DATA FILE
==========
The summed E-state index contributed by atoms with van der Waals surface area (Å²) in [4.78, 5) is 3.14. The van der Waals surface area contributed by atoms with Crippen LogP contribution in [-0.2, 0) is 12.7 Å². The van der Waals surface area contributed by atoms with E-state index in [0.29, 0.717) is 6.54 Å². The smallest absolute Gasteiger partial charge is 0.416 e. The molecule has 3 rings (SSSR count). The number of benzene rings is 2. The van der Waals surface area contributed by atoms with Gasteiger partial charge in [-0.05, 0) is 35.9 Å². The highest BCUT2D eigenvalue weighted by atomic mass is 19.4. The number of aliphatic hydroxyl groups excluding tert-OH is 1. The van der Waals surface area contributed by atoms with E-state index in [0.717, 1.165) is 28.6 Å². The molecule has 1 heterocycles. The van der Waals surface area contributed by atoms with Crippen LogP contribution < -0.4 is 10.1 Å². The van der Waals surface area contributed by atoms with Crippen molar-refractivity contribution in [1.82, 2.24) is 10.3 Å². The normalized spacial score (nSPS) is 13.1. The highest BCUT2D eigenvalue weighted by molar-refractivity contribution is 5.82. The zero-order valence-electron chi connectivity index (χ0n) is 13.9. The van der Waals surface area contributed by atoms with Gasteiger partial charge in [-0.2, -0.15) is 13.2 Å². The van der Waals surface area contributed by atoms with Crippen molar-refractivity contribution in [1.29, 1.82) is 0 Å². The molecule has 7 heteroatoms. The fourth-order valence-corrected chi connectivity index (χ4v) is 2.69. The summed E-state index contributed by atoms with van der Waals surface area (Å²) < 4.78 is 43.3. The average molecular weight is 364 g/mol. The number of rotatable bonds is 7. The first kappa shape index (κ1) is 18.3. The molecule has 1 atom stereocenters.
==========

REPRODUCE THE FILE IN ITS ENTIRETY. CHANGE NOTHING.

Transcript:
The summed E-state index contributed by atoms with van der Waals surface area (Å²) in [4.78, 5) is 3.14. The van der Waals surface area contributed by atoms with Crippen LogP contribution in [-0.2, 0) is 12.7 Å². The van der Waals surface area contributed by atoms with E-state index in [0.29, 0.717) is 6.54 Å². The smallest absolute Gasteiger partial charge is 0.416 e. The molecule has 3 rings (SSSR count). The number of benzene rings is 2. The van der Waals surface area contributed by atoms with Gasteiger partial charge in [-0.05, 0) is 35.9 Å². The highest BCUT2D eigenvalue weighted by atomic mass is 19.4. The number of aliphatic hydroxyl groups excluding tert-OH is 1. The van der Waals surface area contributed by atoms with E-state index in [0.717, 1.165) is 28.6 Å². The molecule has 1 heterocycles. The van der Waals surface area contributed by atoms with Crippen LogP contribution < -0.4 is 10.1 Å². The van der Waals surface area contributed by atoms with Crippen molar-refractivity contribution in [1.82, 2.24) is 10.3 Å². The normalized spacial score (nSPS) is 13.1. The highest BCUT2D eigenvalue weighted by molar-refractivity contribution is 5.82. The zero-order valence-electron chi connectivity index (χ0n) is 13.9. The van der Waals surface area contributed by atoms with Gasteiger partial charge in [-0.2, -0.15) is 13.2 Å². The van der Waals surface area contributed by atoms with Crippen molar-refractivity contribution in [1.29, 1.82) is 0 Å². The molecule has 7 heteroatoms. The fourth-order valence-corrected chi connectivity index (χ4v) is 2.69. The summed E-state index contributed by atoms with van der Waals surface area (Å²) < 4.78 is 43.3. The average molecular weight is 364 g/mol. The number of rotatable bonds is 7. The first kappa shape index (κ1) is 18.3. The molecule has 1 atom stereocenters.